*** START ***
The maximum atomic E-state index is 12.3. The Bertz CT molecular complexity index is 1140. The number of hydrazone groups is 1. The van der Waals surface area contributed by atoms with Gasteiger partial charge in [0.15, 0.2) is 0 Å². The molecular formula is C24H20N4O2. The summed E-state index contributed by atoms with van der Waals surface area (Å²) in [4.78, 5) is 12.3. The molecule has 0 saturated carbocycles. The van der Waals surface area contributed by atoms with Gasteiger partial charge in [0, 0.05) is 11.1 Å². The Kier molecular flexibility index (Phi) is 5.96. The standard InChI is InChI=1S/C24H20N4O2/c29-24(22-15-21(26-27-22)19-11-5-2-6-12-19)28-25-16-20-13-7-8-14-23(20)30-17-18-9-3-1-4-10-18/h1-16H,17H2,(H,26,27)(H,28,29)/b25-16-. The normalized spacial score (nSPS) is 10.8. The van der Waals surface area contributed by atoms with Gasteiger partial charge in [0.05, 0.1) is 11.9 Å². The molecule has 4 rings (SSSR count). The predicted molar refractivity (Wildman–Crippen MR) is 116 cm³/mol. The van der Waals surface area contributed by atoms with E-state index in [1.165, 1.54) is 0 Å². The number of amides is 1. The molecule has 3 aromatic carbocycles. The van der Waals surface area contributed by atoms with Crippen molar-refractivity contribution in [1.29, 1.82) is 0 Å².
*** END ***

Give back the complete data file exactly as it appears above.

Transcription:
The maximum atomic E-state index is 12.3. The Bertz CT molecular complexity index is 1140. The number of hydrazone groups is 1. The van der Waals surface area contributed by atoms with Gasteiger partial charge in [0.15, 0.2) is 0 Å². The molecular formula is C24H20N4O2. The summed E-state index contributed by atoms with van der Waals surface area (Å²) in [4.78, 5) is 12.3. The molecule has 0 saturated carbocycles. The van der Waals surface area contributed by atoms with Gasteiger partial charge in [0, 0.05) is 11.1 Å². The Kier molecular flexibility index (Phi) is 5.96. The standard InChI is InChI=1S/C24H20N4O2/c29-24(22-15-21(26-27-22)19-11-5-2-6-12-19)28-25-16-20-13-7-8-14-23(20)30-17-18-9-3-1-4-10-18/h1-16H,17H2,(H,26,27)(H,28,29)/b25-16-. The normalized spacial score (nSPS) is 10.8. The van der Waals surface area contributed by atoms with Gasteiger partial charge in [0.05, 0.1) is 11.9 Å². The molecule has 4 rings (SSSR count). The predicted molar refractivity (Wildman–Crippen MR) is 116 cm³/mol. The van der Waals surface area contributed by atoms with E-state index in [1.165, 1.54) is 0 Å². The number of amides is 1. The molecule has 3 aromatic carbocycles. The van der Waals surface area contributed by atoms with Crippen molar-refractivity contribution in [1.29, 1.82) is 0 Å².